I’ve since taken my son out to see his first comet, and another trip to specifically try to photograph it. Since my first early morning view, Neowise has “moved”, if you will, now primarily being visible in the northwestern sky an hour+ after sunset. It’s also become quite a bit less bright than what I remember from my first sighting. While I could immediately see, track, and observe Neowise with my naked eye that first day, I had more trouble finding it and keeping track of where it was in the sky on this trip. Still clearly visible however, and a target for a photo!

The photo below is the best I’m ever going to get with my current equipment. I shoot a DSLR, a Canon 90D, and for lenses, I rarely take off my 100-400mm II IS lens, a great birding lens with some versatility in the zoom. When shooting the eclipse in 2018, I didn’t have this lens…I used a much older, but very sharp, 400mm prime. I almost wish I had brought that lens instead, as for that one, you can manually focus on “infinity” for a shot like this, and ensure you’re pretty sharp for this kind of photography. With my 100-400 zoom, it’s not as simple as manually setting focus to infinity, as that sweet spot of focus differs depending on zoomed focal length. The biggest problem trying to shoot this night…with such a faint (to the eye) target, and old eyes suffering from Sjogren’s Syndrome, I couldn’t see well enough to be sure I was getting a clear focus.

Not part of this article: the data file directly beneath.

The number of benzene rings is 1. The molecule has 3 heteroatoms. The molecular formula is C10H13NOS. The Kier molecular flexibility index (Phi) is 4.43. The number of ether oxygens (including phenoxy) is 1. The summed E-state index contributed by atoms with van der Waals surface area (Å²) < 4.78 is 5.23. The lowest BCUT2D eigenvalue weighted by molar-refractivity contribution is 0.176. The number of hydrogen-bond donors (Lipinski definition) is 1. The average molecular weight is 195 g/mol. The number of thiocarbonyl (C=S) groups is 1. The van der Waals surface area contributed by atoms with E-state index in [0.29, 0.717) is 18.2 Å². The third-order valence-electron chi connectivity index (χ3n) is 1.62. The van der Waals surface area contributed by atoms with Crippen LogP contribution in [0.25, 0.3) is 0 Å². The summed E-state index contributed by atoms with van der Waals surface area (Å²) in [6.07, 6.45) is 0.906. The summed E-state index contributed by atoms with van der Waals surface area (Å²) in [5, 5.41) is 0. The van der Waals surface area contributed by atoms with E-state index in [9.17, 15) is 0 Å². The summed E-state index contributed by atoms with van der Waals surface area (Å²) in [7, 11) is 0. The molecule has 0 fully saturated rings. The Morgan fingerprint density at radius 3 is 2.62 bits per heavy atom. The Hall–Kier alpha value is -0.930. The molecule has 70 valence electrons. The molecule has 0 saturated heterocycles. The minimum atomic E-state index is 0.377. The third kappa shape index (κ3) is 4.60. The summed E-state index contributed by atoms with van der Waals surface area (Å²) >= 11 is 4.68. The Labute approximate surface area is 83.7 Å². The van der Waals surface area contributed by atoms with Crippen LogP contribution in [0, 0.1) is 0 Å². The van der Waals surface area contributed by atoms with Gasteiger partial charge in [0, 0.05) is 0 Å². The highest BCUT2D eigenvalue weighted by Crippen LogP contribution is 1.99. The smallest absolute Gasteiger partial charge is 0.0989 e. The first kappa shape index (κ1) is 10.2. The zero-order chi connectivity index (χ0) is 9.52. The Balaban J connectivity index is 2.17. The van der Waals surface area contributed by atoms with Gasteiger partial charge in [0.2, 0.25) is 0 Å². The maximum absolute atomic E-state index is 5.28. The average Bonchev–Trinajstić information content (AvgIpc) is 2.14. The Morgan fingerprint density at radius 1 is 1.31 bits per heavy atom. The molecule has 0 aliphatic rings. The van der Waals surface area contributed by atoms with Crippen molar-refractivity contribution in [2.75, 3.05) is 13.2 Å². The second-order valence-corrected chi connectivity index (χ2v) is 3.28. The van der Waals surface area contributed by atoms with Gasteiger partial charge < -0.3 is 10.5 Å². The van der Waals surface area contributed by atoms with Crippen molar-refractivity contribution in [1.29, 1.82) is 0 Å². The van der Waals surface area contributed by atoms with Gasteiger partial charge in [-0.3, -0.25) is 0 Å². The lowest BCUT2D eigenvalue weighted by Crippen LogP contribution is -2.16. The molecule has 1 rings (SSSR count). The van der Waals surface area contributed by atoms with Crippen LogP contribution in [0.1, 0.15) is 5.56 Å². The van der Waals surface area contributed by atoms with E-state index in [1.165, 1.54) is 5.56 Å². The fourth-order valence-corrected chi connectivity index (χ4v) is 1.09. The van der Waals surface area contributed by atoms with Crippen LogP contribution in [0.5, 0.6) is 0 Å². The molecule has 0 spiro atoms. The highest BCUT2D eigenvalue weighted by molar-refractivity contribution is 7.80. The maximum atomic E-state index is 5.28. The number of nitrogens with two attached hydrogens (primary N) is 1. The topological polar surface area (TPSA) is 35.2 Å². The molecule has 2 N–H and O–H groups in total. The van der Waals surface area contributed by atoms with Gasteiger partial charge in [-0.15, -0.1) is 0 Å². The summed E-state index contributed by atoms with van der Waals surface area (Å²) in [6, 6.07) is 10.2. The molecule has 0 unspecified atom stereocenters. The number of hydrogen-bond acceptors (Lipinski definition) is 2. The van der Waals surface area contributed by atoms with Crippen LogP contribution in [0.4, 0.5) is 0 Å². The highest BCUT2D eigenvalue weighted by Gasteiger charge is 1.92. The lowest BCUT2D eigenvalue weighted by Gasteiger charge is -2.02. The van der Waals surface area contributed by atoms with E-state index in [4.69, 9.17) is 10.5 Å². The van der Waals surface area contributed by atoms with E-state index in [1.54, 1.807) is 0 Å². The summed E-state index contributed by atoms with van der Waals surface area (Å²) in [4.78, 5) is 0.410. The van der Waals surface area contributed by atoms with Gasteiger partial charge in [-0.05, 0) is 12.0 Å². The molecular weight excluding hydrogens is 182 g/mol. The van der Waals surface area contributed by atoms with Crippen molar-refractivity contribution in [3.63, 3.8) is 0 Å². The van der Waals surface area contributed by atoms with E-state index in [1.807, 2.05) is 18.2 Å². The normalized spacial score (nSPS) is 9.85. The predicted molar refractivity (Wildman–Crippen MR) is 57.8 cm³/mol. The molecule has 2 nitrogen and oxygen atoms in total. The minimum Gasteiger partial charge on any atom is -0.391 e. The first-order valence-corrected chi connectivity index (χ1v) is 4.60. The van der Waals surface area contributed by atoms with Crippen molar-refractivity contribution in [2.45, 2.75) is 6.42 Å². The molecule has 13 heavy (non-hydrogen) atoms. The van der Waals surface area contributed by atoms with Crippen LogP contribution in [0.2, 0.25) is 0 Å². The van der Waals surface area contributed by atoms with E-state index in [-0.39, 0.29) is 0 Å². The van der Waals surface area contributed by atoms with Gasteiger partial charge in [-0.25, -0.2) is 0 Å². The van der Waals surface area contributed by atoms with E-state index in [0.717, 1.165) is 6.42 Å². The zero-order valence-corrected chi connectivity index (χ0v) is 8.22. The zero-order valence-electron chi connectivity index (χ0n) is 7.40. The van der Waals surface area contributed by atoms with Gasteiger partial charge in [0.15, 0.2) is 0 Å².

My strategy was thus…1) window mount the camera 2) find the comet in the sky 3) frame the composition to my liking 4) manually focusing as best I could, and 5), continually fiddle with the focus in the hopes that at least a FEW of my shots were in focus.

I also knew from my few previous attempts at shooting stars, auroras, the moon, etc. that without any kind of special tracking hardware, I had to keep my exposure time to 20 seconds or less. Even at 20 seconds, there’s enough of a rotation of the earth so that the stars appear to “move” in that time period, and instead of clear, crisp points of light for stars, you get short little star trails. To get enough light recorded on the sensor in a short amount of time at night also means using ISO levels far higher than what I normally would do! More ISO means more noise, but it was unavoidable in this situation.

FWIW my final info for the shot below:

  • 100mm focal length, keeping my zoom the widest available view